In 2017, the economist Paul Krugman described bitcoin as "some fancy technological thing that nobody really understands. There's been no demonstration yet that it actually is helpful in conducting economic transactions. There's no anchor for its value."
Krugman lives in a sheltered environment in a liberal democracy with constitutional protections. His native currency is globally dominant and relatively stable. It's easy for him to open a bank account, to use a mobile app to pay bills, or to grow his wealth by investing in real estate or stocks.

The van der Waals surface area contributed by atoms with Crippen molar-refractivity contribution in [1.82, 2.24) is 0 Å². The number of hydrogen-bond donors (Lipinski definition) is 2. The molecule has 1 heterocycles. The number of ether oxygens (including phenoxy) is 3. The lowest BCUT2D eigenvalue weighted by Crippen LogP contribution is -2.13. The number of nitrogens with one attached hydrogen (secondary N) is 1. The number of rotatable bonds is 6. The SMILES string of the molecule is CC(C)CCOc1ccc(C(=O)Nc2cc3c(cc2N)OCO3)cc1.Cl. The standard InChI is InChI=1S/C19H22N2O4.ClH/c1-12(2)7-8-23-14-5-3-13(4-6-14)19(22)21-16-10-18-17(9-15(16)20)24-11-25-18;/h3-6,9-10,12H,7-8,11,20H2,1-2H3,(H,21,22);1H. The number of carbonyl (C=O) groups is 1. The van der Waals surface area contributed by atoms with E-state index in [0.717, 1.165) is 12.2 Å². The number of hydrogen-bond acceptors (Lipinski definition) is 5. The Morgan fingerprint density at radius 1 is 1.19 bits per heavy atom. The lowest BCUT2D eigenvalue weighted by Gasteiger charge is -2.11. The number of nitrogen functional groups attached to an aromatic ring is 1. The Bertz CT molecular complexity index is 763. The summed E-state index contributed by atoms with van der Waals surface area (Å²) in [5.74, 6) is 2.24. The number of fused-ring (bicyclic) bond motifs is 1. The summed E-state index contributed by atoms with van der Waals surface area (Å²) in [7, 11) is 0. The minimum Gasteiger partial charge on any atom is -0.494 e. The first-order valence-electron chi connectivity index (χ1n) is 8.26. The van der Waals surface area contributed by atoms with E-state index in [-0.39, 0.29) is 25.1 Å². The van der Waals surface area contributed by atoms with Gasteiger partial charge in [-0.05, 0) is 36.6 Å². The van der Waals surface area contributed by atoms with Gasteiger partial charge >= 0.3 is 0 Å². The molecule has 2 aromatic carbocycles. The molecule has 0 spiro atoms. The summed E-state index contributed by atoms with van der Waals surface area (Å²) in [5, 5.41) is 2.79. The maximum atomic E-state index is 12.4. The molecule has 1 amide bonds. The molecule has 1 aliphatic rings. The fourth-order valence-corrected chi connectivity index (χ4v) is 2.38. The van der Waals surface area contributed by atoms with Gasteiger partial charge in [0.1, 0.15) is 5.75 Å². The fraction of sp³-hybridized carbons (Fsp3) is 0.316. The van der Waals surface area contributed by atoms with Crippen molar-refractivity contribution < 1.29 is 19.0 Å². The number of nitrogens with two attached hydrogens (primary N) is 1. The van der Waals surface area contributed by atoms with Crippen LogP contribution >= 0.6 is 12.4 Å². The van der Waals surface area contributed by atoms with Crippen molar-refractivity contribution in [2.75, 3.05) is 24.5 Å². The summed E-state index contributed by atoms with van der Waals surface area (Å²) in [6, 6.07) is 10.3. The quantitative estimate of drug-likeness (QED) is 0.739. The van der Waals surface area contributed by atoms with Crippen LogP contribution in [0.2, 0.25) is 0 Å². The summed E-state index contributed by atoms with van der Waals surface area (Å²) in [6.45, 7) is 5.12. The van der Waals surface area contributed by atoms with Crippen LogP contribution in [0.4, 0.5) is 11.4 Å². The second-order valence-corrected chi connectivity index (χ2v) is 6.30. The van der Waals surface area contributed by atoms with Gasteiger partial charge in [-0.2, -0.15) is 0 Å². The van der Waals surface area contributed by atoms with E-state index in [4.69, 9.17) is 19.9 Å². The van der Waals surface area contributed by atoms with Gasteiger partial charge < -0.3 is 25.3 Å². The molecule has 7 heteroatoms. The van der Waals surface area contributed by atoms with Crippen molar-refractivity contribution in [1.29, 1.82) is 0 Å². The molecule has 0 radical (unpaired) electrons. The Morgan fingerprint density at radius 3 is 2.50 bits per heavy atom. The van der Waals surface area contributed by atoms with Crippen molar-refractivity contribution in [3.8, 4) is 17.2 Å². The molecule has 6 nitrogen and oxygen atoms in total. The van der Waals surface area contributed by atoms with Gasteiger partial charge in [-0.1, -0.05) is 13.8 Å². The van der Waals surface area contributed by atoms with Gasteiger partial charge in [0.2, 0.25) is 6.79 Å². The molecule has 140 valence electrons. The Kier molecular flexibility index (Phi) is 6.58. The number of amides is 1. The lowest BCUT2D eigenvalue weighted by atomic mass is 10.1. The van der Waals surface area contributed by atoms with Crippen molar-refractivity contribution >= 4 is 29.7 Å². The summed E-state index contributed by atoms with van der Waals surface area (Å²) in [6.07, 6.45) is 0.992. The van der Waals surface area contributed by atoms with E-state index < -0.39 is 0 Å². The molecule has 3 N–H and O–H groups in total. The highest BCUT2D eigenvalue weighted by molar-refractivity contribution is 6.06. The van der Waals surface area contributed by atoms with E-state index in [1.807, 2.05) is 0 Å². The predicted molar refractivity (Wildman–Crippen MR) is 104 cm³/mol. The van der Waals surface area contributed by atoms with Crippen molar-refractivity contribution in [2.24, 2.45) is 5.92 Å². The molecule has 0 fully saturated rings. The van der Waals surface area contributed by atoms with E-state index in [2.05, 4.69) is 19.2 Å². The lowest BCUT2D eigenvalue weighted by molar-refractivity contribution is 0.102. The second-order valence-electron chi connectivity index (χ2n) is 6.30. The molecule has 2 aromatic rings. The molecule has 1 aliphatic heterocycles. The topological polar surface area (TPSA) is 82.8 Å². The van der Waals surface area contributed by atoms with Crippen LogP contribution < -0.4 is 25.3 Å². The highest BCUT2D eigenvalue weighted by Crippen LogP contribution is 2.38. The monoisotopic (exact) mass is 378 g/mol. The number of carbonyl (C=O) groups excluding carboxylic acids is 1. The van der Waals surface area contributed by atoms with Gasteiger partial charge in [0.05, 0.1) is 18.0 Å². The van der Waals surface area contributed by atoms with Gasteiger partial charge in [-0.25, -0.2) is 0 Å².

But not everyone has that level of privilege. Around 4.2 billion people live under authoritarian regimes that use money as a tool for surveillance and state control. Their currency is often debased, and they are, for the most part, cut off from the international system that Krugman enjoys. For them, saving and transacting outside the government's purview isn't shady business. It's a way to preserve their freedoms.